The conversion mentality which permeates much of so called Christianity leaves no room for the virtue of humility. Implicitly, if I am tasked by my belief system to convert you to my way of thinking, believing, seeking God, and worshipping, then you are inferior to me; and I must declare that superiority and persuade (or coerce) you to accept that reality. This is the basic fallacy of all religious/belief systems which practice conversion. Obviously, Christianity is not alone in this mindset. Our recent national history is intimately intertwined with another such belief system, and the consequences of that interaction should focus us on the effects of our own.
Try as one might to be a humble purveyor of a conversion message, the very fact that someone must be like me to be okay, just does not leave room for humility. This type message forces me to say that I am the standard of rightness, and you need to conform to me. Just mouthing trite expressions about how we are both just sinners but I have been saved by Grace doesn’t negate the superiority inherent in the role of instructor. If one doubts that the assumption of the role of leader and instructor promotes pride in the practitioners, then that one has not been a very keen observer of human behavior. Certainly, apart from the practice of religion, I doubt that many at all would argue with the intimate connection between pride and the feeling of a responsibility to lead and control. How could it be otherwise?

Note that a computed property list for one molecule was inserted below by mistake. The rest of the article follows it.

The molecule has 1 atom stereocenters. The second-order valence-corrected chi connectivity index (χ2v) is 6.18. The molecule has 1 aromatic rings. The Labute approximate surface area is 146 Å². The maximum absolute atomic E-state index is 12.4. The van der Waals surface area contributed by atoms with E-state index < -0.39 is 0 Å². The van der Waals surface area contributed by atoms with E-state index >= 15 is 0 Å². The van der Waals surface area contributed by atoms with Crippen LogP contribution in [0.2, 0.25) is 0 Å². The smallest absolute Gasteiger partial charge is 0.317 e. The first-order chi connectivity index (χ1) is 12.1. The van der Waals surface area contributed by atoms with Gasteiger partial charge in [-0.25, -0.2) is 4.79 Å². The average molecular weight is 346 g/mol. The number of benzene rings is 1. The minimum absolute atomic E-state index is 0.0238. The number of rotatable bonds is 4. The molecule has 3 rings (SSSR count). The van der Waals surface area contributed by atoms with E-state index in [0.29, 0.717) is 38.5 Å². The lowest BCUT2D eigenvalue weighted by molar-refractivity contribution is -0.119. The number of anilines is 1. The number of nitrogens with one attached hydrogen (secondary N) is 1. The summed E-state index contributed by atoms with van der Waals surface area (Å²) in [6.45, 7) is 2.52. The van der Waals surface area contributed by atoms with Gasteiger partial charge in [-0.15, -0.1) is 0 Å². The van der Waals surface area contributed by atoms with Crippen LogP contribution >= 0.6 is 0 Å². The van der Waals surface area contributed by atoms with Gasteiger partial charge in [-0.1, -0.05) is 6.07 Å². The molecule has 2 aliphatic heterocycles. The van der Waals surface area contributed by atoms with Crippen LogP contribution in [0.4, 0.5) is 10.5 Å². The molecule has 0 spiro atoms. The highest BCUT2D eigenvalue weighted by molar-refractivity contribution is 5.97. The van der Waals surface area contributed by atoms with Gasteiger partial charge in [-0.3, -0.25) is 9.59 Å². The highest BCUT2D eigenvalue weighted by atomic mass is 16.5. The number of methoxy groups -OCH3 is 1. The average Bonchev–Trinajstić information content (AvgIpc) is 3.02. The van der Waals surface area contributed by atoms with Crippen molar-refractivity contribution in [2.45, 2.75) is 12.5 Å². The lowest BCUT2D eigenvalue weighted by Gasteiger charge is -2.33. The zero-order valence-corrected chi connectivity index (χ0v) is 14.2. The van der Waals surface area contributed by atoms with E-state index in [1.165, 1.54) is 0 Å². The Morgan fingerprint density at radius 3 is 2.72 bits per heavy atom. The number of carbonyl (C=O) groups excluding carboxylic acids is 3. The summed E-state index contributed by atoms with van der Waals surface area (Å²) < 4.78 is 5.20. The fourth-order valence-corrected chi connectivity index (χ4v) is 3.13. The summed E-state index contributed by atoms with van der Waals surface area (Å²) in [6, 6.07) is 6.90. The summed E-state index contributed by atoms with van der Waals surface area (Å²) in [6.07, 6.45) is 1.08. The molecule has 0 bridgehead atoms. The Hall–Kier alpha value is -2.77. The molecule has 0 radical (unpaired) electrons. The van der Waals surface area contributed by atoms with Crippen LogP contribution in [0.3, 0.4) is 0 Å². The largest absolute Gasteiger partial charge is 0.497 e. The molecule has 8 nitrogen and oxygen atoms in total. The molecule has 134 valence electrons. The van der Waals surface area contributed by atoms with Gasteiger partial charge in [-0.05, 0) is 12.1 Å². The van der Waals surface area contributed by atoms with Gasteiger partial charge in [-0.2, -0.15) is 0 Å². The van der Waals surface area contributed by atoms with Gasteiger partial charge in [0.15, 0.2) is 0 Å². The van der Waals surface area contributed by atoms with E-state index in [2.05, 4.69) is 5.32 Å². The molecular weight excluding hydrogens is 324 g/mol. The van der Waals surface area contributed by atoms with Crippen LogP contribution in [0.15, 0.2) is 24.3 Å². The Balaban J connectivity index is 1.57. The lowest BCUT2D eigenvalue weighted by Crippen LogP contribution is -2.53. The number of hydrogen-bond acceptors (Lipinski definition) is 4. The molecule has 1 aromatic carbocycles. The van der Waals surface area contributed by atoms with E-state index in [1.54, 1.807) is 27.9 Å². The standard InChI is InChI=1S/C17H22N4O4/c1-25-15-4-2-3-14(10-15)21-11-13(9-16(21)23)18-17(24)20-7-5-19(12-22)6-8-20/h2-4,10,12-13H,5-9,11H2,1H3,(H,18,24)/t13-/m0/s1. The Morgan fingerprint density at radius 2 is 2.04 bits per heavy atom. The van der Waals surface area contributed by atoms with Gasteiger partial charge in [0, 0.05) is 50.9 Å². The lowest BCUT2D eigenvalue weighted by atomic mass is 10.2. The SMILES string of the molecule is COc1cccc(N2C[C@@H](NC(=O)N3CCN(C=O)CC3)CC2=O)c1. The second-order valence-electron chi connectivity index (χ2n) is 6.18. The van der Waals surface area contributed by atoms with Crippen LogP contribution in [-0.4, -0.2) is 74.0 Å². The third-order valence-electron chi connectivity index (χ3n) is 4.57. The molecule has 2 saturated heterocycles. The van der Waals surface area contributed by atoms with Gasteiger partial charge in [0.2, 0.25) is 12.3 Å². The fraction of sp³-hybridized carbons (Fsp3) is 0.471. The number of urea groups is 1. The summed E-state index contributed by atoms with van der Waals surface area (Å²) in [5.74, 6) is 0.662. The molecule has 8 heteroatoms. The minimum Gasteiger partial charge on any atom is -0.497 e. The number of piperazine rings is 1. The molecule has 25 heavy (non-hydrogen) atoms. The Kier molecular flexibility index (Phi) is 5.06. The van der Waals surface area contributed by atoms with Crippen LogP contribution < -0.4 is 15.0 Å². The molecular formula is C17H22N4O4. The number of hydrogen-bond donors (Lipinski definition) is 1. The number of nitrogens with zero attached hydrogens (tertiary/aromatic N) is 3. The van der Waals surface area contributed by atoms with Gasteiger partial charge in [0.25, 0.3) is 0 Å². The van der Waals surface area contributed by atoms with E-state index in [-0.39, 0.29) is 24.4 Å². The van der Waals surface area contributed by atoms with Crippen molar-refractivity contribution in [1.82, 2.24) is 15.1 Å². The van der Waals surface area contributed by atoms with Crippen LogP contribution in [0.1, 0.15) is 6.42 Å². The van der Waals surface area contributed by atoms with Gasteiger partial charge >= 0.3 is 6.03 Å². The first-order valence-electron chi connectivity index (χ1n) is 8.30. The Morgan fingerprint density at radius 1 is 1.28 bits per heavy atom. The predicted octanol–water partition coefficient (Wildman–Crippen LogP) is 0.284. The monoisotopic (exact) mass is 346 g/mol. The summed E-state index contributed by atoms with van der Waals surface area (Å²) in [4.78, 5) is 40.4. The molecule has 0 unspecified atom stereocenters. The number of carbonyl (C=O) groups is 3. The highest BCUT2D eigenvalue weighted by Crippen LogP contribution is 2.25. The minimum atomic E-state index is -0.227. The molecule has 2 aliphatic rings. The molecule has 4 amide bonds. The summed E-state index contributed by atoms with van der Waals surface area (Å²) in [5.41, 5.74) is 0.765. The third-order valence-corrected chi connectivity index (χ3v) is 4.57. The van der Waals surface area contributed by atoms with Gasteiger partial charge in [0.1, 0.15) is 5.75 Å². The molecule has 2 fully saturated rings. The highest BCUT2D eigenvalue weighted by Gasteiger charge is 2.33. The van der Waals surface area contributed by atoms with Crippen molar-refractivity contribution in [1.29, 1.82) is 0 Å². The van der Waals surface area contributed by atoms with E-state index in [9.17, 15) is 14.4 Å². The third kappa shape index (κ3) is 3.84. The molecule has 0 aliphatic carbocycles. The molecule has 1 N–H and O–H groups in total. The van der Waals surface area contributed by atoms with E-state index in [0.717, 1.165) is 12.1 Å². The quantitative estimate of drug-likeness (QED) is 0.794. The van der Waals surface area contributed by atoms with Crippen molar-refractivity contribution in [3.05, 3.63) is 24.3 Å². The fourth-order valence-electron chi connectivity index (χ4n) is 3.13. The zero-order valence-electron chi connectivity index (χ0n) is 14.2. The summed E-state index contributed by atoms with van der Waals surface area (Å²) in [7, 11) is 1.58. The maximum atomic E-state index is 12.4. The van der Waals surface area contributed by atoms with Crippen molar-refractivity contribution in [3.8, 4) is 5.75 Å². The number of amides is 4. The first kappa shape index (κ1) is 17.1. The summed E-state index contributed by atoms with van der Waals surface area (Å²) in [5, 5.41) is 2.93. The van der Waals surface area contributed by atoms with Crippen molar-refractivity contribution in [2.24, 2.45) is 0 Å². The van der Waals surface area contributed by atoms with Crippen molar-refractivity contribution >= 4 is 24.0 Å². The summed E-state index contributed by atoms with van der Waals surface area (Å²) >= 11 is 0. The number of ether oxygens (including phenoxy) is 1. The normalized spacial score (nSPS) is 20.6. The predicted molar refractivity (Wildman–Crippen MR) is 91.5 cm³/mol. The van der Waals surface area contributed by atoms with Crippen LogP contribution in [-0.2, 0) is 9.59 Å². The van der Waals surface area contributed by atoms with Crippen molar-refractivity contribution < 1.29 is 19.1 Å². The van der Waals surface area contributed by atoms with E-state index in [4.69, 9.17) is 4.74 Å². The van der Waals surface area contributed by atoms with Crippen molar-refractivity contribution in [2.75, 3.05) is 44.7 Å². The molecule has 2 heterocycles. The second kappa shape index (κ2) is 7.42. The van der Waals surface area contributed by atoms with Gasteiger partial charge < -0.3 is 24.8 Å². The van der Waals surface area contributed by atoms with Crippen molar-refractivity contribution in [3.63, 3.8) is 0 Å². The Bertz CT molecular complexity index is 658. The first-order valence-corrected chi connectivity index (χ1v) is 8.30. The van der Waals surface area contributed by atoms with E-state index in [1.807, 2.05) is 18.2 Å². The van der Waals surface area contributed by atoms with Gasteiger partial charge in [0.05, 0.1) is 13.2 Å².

Perhaps ironically, humility can only exist along side a measure of uncertainty. To the extent I am certain of my own rightness and correctness, I cannot remain humble. Of course, we all desire to be absolutely certain that what we believe and practice is the right spiritual path. Maybe, what we all need to do is embrace and even relish the reality that God and His ways remain largely mysterious to us despite our deep longing to know Him and them intimately.